George Nethercutt's latest commentary in The Inlander started out so great. His description of Peyton Manning was becoming truly inspirational. And then he made this hard what-the-hell-is-that turn into bizarro land and spoiled it all.
Peyton Manning was raised in a privileged atmosphere as the gifted son of a superstar quarterback. By all accounts, his family recognized the value of humility and respect and passed on those standards to their three sons. While Peyton is a multimillionaire, he fully respects those less fortunate, also recognizing the value of support staff and personnel — and they revere him for his genuine friendship, conduct befitting of someone possessed of humility and a caring heart. He pens handwritten notes to thank others for kindnesses and to acknowledge their accomplishments or particular struggles.
Mr Nethercutt continues telling us how awesome Peyton Manning is. He doesn't blame others. He accepts responsibility for his mistakes and failures. He doesn't act like a prima donna. He is someone to be looked up to. A model for us to follow.
The Mannings have had a good life, full of success and wealth, yet it seems that their heads are not turned by their well-earned money and fame. Any professional athlete with as much money in the bank or as many records in the books as Peyton and Eli Manning — or their famous dad, Archie — might find it easy to have a swelled head and be elitist. But the Manning family has a remarkable knack for steadiness and equanimity in the face of emotional situations that might make ordinary mortals behave differently.
Cool. I get it. I'm an ordinary mortal. Payton Manning doesn't let fame and money go to his head. And then Mr Nethercutt follows that with this.
About the time the Manning documentary ran, a companion documentary highlighting the life of Tennessee Titans quarterback Steve McNair was also on the airwaves. It told the story of an equally gifted and famous professional athlete, and by all accounts, a good guy. McNair had plenty of fame and fortune, and a family of young sons, but an absent dad. His mother was prominent in the documentary, but not his father. Tragically, McNair made some mistakes and became involved with a mentally deranged woman, who shot him to death before killing herself. McNair was survived by his wife and sons, who will go through their lives without the husband and father they idolized.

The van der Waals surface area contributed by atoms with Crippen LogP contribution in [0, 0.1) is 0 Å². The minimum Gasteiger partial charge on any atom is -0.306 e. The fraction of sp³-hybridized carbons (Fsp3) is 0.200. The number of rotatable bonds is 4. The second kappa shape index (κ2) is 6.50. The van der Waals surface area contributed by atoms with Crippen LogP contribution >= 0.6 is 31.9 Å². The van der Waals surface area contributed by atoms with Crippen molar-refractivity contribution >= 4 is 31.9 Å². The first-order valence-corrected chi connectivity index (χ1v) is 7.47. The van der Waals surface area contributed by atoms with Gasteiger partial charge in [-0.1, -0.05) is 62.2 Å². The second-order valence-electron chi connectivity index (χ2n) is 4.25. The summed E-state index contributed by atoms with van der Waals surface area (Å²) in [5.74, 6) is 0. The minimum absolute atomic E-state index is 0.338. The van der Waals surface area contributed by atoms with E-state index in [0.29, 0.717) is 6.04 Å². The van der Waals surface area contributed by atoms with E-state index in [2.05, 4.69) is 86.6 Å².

A different famous quarterback, by all accounts a good guy, grew up without a dad and was killed by a mentally deranged woman he was involved with. What the hell does this have to do with the rest of the article? Mr Nethercutt tells us.
We're all influenced by the kind of upbringing we have and the values that are instilled in us early. Those without enough positive early influences may not have the tools to cope when challenges touch their lives.
Oh, so it was the kind of upbringing he had. Steve McNair didn't have a dad to tell him, "Son, don't ever mess around with a mentally deranged woman. She will kill you." What Mr Nethercutt is implying is that the single most important cause of McNair's behavior and murder was his absent father. All those other family members, teachers, friends, team mates, coaches, and countless other people he interacted with obviously had little or no effect on him and the choices he made.
I didn't know much about McNair, but a quick look with a search engine gave me plenty to read. Mr Nethercutt essentially slams Mrs McNair and Steve's older brother Fred who helped raise him. If he should slam anyone it should be McNair's father for leaving. And yet that doesn't relate to the rest of his commentary either.
No, for Mr Nethercutt, the father's presence (Manning) or lack thereof (McNair) was the key difference here. Next he'll tell us a young man raised by a single mother has no chance of going to Harvard or becoming President of the United States. Oh, wait.
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